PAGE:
How to interpret one clear calendar month’s notice?

by Readers Question

8:39 AM, 7th December 2016
About 2 years ago

How to interpret one clear calendar month’s notice?

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How to interpret one clear calendar month’s notice?

My tenant gave notice on 23 November. ( currently on periodic tenancy)Month
His lease period runs from 15th – 14th of each month.

I had presumed that he was required to give one clear tenancy period’s notice in writing (i.e. must end on the last day of a tenancy period) . In other words one calendar month from when he served his notice takes him to 24th December. However, since this is not the end of a rental period, he is required pay rent one last time on 15 December, and his tenancy would officially end on 14 January. Right?

BUT the following wording confuses me.

9.5.1 The Tenancy may be terminated at any time after the fixed Term by either party by serving one clear calendar month’s written notice upon the other, and in the case of the Landlord only such notice is to expire at the end of a rent period.” Does this mean my tenant’s calendar month’s notice does not need to expire at the end of a rent period?

In summary, how do I interpret the wording “one clear calendar months’ notice” combined with “and in the case of the Landlord only” as it pertains to my tenant?

Fiona



Comments

Stephen Smith

9:02 AM, 7th December 2016
About 2 years ago

Hi,

Basically yes, he is not required to give notice which expires at the end of a rent period.
The matter of the rent is separate and you would need to refer to the clauses concerning the rent.
Better to make an agreement for a part month rather than a dispute over amounts due since they will not want to pay for a large part of the month when the property is unoccupied.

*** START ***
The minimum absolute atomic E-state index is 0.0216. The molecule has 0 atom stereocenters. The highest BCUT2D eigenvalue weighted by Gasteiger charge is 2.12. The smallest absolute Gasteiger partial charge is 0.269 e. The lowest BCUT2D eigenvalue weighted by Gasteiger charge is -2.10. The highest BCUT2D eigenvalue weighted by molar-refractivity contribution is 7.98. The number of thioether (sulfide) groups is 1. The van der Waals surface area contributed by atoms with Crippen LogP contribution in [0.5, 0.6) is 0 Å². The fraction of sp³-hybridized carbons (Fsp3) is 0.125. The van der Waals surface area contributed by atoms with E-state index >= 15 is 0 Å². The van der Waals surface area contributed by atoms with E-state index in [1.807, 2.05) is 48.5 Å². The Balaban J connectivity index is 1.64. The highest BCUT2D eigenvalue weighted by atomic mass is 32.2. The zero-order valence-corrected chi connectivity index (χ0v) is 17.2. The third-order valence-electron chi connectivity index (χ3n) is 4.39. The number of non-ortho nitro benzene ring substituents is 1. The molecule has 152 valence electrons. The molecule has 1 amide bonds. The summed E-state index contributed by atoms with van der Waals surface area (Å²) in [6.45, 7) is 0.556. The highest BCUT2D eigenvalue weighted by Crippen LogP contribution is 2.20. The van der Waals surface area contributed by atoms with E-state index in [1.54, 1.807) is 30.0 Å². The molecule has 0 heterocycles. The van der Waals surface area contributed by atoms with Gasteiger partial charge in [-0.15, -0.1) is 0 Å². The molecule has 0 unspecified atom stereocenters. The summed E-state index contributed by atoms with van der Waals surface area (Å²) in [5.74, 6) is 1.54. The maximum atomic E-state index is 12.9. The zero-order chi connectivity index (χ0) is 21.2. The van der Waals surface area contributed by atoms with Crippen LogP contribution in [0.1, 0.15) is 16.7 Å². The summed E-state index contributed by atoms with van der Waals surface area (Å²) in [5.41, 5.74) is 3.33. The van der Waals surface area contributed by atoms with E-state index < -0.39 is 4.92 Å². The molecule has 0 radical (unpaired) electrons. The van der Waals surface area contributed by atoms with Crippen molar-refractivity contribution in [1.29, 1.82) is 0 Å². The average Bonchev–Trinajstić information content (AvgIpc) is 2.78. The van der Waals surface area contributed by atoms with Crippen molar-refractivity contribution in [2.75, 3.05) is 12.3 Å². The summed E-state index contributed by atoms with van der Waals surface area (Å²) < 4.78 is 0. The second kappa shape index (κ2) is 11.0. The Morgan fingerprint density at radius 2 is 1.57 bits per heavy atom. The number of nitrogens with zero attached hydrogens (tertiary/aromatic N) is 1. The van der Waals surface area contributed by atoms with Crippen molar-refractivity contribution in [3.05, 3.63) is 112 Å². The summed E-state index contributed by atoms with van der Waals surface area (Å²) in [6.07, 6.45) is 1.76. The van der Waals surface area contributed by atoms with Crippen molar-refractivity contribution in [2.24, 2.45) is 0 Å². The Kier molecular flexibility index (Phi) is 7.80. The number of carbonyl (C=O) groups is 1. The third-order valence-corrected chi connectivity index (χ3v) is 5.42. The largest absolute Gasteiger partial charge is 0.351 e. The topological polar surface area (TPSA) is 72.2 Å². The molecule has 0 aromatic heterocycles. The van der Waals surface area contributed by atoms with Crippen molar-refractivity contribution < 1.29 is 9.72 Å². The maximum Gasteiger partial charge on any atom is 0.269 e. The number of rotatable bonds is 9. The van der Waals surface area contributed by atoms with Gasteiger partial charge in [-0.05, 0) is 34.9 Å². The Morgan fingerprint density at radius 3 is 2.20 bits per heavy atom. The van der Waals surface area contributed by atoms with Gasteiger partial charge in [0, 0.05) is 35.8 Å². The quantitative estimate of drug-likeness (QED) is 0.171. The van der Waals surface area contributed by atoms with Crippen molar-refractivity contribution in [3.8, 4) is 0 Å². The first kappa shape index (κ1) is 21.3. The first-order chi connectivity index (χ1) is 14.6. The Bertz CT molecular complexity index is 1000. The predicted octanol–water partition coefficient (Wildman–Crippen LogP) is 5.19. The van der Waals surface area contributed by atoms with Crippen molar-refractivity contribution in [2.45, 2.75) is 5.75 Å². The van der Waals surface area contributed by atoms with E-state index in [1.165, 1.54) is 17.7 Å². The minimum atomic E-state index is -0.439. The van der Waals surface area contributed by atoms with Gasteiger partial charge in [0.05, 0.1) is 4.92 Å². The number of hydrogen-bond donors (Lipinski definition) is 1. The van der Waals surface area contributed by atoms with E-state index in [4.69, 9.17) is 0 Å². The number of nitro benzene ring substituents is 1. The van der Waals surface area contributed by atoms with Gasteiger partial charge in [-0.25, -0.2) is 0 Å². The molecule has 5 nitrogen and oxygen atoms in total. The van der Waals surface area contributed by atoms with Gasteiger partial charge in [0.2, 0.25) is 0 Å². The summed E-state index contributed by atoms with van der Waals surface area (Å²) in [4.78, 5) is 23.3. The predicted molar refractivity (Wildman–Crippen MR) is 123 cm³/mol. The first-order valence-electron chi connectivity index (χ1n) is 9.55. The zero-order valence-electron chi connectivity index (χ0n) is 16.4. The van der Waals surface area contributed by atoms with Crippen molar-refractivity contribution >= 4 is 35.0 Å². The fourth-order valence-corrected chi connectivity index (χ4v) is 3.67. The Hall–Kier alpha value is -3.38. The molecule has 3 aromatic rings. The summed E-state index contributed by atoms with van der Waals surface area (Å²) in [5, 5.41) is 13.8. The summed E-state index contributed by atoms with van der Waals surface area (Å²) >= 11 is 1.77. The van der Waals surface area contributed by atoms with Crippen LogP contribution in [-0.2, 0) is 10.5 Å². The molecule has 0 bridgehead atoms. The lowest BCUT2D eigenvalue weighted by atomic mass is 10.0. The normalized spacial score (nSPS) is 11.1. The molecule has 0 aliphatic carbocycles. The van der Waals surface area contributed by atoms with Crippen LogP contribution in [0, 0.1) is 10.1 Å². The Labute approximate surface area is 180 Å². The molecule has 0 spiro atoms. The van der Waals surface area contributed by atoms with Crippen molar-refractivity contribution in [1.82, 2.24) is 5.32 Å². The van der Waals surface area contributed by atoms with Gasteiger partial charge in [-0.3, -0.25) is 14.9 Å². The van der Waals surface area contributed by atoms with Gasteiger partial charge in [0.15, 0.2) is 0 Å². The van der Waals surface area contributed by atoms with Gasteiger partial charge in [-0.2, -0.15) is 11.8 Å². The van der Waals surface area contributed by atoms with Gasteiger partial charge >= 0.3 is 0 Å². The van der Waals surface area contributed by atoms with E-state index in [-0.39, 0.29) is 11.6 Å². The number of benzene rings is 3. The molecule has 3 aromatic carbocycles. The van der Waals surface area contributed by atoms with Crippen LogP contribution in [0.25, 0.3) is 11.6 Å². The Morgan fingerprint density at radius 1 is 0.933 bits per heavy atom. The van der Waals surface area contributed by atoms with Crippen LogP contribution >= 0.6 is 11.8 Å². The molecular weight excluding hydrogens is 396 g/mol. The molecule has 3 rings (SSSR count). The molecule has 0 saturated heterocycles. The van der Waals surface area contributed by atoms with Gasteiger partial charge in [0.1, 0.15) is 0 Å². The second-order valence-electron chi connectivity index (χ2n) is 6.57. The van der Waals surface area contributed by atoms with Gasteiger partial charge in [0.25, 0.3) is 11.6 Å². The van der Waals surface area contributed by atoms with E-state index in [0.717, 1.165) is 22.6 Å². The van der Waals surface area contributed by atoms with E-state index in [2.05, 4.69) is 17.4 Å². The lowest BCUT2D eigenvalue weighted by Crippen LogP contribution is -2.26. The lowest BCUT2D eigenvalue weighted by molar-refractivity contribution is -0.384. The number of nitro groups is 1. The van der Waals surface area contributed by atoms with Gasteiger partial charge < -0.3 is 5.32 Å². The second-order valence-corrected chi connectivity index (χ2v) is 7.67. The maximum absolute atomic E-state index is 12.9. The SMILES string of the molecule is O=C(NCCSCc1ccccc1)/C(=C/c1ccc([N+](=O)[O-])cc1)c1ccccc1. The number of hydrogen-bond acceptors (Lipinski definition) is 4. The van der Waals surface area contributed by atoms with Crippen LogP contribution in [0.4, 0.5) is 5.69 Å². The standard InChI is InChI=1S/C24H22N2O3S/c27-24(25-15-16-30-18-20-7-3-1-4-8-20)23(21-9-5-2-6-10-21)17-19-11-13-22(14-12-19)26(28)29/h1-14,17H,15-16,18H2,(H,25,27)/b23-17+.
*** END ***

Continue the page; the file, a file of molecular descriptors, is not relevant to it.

Don't forget the leaving inventory!

Stephen

Mandy Thomson

10:20 AM, 7th December 2016
About 2 years ago

Hi Fiona

Firstly, what is acceptable is whatever you and your tenant are happy to agree on - even if the tenancy was in its fixed term.

However, the law is there for situations where landlord and tenant can't agree, and/or both parties need guidance, as in this case.

As Neither Spencer v Taylor nor the Deregulation Act or any other legislation has changed tenant's notice periods, this remains as one month, following the AST anniversary (e.g. rent paid on 15th, notice must be given on or before 15th of the first month and can't expire before the 14th of the second month).

Where the clause you've quoted above is concerned, I would not expect to find an AST which provides that "The Tenancy may be terminated at any time after the fixed Term by either party by serving one clear calendar month’s written notice upon the other, " (for non assured tenancies such a clause is fine).

As the law stands at the moment (aside from the Immigration Act 2016), a landlord under an AST can only give less than two months notice when evicting under certain grounds under Section 8. The clause you quote is highly likely to be unenforceable.

Where the landlord's notice period is concerned, Spencer v Taylor and the Deregulation Act 2015 brought in the following changes: